Richard Carlson, after routing out all the Communists on “I Led Three Lives”, turned to patrolling the U.S./Mexican border as commander of the 4th Cavalry stationed at Ft. Clark, TX, in 1873.
The opening of each episode proclaimed, “From the archives of the United States Cavalry, the true story of Colonel Ranald Mackenzie and the Cavalrymen he led—‘Mackenzie’s Raiders.’ His secret orders from the President of the United States—clean up the Southwest…make it a fit place for Americans to live…wipe out the renegades, outlaws and murderers. If necessary, cross the Rio Grande, knowing capture means hanging by the enemy…discovery, court martial by the United States Army.”
The premise and character were based on historical fact as written in THE MACKENZIE RAID by Col. Russell (Red) Reeder (Ballantine Books ‘55). For American Cavalry to make unauthorized punitive raids into Mexico meant risking international incident, but under secret orders from President Grant, the battle-wise Mackenzie routinely galloped into Mexico to inflict punishment on marauding bandidos, gun runners, outlaws and renegade Apaches who raided on American soil then crossed the Rio Grande into Mexico seeking safety. But, if he or his troops were caught, our government would disown him. Mackenzie’s forays into Mexico soon made the bandidos think twice about raiding in Texas. As the close of each 30 minute episode reminded us, “Mackenzie’s Raiders did ride again…and again, carrying out the secret orders of the President…do whatever necessary to make it a decent place to live.”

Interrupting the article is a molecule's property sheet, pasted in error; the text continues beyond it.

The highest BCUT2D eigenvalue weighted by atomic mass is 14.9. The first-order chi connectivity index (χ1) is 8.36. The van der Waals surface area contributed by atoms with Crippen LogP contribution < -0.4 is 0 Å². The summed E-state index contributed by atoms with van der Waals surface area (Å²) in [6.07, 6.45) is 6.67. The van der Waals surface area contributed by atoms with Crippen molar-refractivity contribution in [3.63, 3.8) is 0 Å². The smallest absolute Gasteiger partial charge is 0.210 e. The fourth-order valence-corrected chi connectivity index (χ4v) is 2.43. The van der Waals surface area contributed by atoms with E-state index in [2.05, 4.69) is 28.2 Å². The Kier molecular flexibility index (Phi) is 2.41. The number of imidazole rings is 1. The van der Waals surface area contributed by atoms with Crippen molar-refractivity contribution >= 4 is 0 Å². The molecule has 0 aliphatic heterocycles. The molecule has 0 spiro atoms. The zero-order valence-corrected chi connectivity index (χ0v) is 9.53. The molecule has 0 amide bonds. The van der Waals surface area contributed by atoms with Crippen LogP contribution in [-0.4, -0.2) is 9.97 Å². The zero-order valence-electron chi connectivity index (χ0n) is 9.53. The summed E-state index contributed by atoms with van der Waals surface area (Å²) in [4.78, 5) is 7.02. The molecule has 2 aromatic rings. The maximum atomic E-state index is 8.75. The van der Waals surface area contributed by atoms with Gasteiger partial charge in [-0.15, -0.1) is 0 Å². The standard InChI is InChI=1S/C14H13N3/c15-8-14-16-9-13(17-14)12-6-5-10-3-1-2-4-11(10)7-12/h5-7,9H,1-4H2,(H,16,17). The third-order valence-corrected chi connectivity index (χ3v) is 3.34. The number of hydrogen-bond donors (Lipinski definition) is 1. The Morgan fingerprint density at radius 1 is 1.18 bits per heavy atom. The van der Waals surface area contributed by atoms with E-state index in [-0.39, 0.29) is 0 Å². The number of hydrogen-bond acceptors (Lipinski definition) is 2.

The syndicated ZIV series, produced by Elliott Lewis, ran for 39 b/w episodes beginning in October ‘58. Naturally, reruns continued for several years, even into the ‘80s in markets like Dallas, TX.
According to screenwriter Warren Douglas, his friend Richard Carlson “fancied himself rather superior intellectually and culturally to most of his peers…and he was.” Carlson graduated from the University of Minnesota with an M.A. degree, Summa Cum Laude, Phi Beta Kappa; then opened a theatre in Minneapolis where he wrote, directed and acted in three plays. In 1942 he signed a contract with MGM. After Navy service in WWII, he continued in films and moved into TV.
Standing in for Ft. Clark on the series was the much used Ft. Apache set at Corriganville. Carlson’s junior officer was intermittently played by Jack Ging (later of the one-hour “Tales of Wells Fargo”) while B-western vets Riley Hill and Dennis Moore played sergeants.
Carlson died Nov. 25, 1977.
As to merchandising, there was a quite rare gun and holster set produced and one comic book based on the series issued with a photo cover by Dell (Four Color 1093) in April/June ‘60.